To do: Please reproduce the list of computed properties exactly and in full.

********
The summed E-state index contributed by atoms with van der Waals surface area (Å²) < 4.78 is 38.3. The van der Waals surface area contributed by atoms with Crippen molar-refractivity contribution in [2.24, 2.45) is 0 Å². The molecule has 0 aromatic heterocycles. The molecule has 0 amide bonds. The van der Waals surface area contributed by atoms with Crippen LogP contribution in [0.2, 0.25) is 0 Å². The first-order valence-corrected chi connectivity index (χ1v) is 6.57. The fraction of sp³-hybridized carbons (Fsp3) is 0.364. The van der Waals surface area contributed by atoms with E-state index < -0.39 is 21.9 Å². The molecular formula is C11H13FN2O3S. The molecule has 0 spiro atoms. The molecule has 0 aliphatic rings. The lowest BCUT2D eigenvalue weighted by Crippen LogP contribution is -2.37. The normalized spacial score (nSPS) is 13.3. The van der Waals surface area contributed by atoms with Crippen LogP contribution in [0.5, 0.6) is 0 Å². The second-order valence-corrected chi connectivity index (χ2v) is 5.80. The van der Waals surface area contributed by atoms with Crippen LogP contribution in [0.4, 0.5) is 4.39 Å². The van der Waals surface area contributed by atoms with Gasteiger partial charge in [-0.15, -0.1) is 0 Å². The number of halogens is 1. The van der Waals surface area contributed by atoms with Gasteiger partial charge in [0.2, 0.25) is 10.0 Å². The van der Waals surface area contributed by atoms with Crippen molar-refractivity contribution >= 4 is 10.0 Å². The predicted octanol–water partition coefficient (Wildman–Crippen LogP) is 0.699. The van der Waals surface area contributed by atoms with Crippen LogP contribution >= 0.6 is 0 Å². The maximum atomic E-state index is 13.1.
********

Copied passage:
The summed E-state index contributed by atoms with van der Waals surface area (Å²) < 4.78 is 38.3. The van der Waals surface area contributed by atoms with Crippen molar-refractivity contribution in [2.24, 2.45) is 0 Å². The molecule has 0 aromatic heterocycles. The molecule has 0 amide bonds. The van der Waals surface area contributed by atoms with Crippen LogP contribution in [0.2, 0.25) is 0 Å². The first-order valence-corrected chi connectivity index (χ1v) is 6.57. The fraction of sp³-hybridized carbons (Fsp3) is 0.364. The van der Waals surface area contributed by atoms with E-state index < -0.39 is 21.9 Å². The molecular formula is C11H13FN2O3S. The molecule has 0 spiro atoms. The molecule has 0 aliphatic rings. The lowest BCUT2D eigenvalue weighted by Crippen LogP contribution is -2.37. The normalized spacial score (nSPS) is 13.3. The van der Waals surface area contributed by atoms with Crippen LogP contribution in [0.5, 0.6) is 0 Å². The second-order valence-corrected chi connectivity index (χ2v) is 5.80. The van der Waals surface area contributed by atoms with Crippen LogP contribution in [0.4, 0.5) is 4.39 Å². The van der Waals surface area contributed by atoms with Gasteiger partial charge in [-0.15, -0.1) is 0 Å². The number of halogens is 1. The van der Waals surface area contributed by atoms with Gasteiger partial charge in [0.2, 0.25) is 10.0 Å². The van der Waals surface area contributed by atoms with Crippen molar-refractivity contribution >= 4 is 10.0 Å². The predicted octanol–water partition coefficient (Wildman–Crippen LogP) is 0.699. The van der Waals surface area contributed by atoms with Crippen LogP contribution >= 0.6 is 0 Å². The maximum atomic E-state index is 13.1.